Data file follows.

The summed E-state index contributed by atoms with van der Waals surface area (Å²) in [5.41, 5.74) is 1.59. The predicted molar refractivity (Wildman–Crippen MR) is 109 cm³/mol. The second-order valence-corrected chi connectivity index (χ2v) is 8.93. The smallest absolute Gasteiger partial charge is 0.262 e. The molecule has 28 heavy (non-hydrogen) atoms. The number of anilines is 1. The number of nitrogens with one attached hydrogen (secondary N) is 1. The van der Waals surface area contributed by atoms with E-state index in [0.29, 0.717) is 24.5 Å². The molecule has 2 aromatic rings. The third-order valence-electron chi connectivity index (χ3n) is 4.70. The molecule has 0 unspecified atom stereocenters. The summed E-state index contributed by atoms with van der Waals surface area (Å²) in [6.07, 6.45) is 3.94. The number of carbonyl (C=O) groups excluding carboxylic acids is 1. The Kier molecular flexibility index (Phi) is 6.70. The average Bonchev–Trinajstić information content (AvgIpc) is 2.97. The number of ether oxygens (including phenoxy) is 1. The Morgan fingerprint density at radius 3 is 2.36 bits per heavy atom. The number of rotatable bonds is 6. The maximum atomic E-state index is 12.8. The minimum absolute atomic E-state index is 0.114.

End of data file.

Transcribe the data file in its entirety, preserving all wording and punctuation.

The summed E-state index contributed by atoms with van der Waals surface area (Å²) in [5.41, 5.74) is 1.59. The predicted molar refractivity (Wildman–Crippen MR) is 109 cm³/mol. The second-order valence-corrected chi connectivity index (χ2v) is 8.93. The smallest absolute Gasteiger partial charge is 0.262 e. The molecule has 28 heavy (non-hydrogen) atoms. The number of anilines is 1. The number of nitrogens with one attached hydrogen (secondary N) is 1. The van der Waals surface area contributed by atoms with E-state index in [0.29, 0.717) is 24.5 Å². The molecule has 2 aromatic rings. The third-order valence-electron chi connectivity index (χ3n) is 4.70. The molecule has 0 unspecified atom stereocenters. The summed E-state index contributed by atoms with van der Waals surface area (Å²) in [6.07, 6.45) is 3.94. The number of carbonyl (C=O) groups excluding carboxylic acids is 1. The Kier molecular flexibility index (Phi) is 6.70. The average Bonchev–Trinajstić information content (AvgIpc) is 2.97. The number of ether oxygens (including phenoxy) is 1. The Morgan fingerprint density at radius 3 is 2.36 bits per heavy atom. The number of rotatable bonds is 6. The maximum atomic E-state index is 12.8. The minimum absolute atomic E-state index is 0.114.